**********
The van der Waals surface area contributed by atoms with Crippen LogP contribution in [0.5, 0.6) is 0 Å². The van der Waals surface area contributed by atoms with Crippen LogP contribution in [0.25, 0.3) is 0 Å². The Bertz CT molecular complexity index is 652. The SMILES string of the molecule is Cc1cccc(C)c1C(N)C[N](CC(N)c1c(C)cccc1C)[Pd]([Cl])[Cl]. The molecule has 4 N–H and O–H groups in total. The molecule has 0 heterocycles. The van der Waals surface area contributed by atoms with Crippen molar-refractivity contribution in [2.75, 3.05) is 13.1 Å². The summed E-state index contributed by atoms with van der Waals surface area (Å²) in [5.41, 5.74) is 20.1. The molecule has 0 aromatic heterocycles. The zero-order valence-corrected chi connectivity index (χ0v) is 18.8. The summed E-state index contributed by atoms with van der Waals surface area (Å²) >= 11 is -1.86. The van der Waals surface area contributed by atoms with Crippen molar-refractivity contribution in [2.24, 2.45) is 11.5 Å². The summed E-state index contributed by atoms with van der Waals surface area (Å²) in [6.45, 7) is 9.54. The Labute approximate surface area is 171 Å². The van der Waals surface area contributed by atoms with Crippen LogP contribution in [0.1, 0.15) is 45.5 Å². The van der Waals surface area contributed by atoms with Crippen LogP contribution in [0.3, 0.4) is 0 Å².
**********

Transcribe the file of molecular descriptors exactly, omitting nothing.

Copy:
The van der Waals surface area contributed by atoms with Crippen LogP contribution in [0.5, 0.6) is 0 Å². The van der Waals surface area contributed by atoms with Crippen LogP contribution in [0.25, 0.3) is 0 Å². The Bertz CT molecular complexity index is 652. The SMILES string of the molecule is Cc1cccc(C)c1C(N)C[N](CC(N)c1c(C)cccc1C)[Pd]([Cl])[Cl]. The molecule has 4 N–H and O–H groups in total. The molecule has 0 heterocycles. The van der Waals surface area contributed by atoms with Crippen molar-refractivity contribution in [2.75, 3.05) is 13.1 Å². The summed E-state index contributed by atoms with van der Waals surface area (Å²) in [5.41, 5.74) is 20.1. The molecule has 0 aromatic heterocycles. The zero-order valence-corrected chi connectivity index (χ0v) is 18.8. The summed E-state index contributed by atoms with van der Waals surface area (Å²) >= 11 is -1.86. The van der Waals surface area contributed by atoms with Crippen molar-refractivity contribution in [2.24, 2.45) is 11.5 Å². The summed E-state index contributed by atoms with van der Waals surface area (Å²) in [6.45, 7) is 9.54. The Labute approximate surface area is 171 Å². The van der Waals surface area contributed by atoms with Crippen LogP contribution in [0.1, 0.15) is 45.5 Å². The van der Waals surface area contributed by atoms with Crippen LogP contribution in [0.3, 0.4) is 0 Å².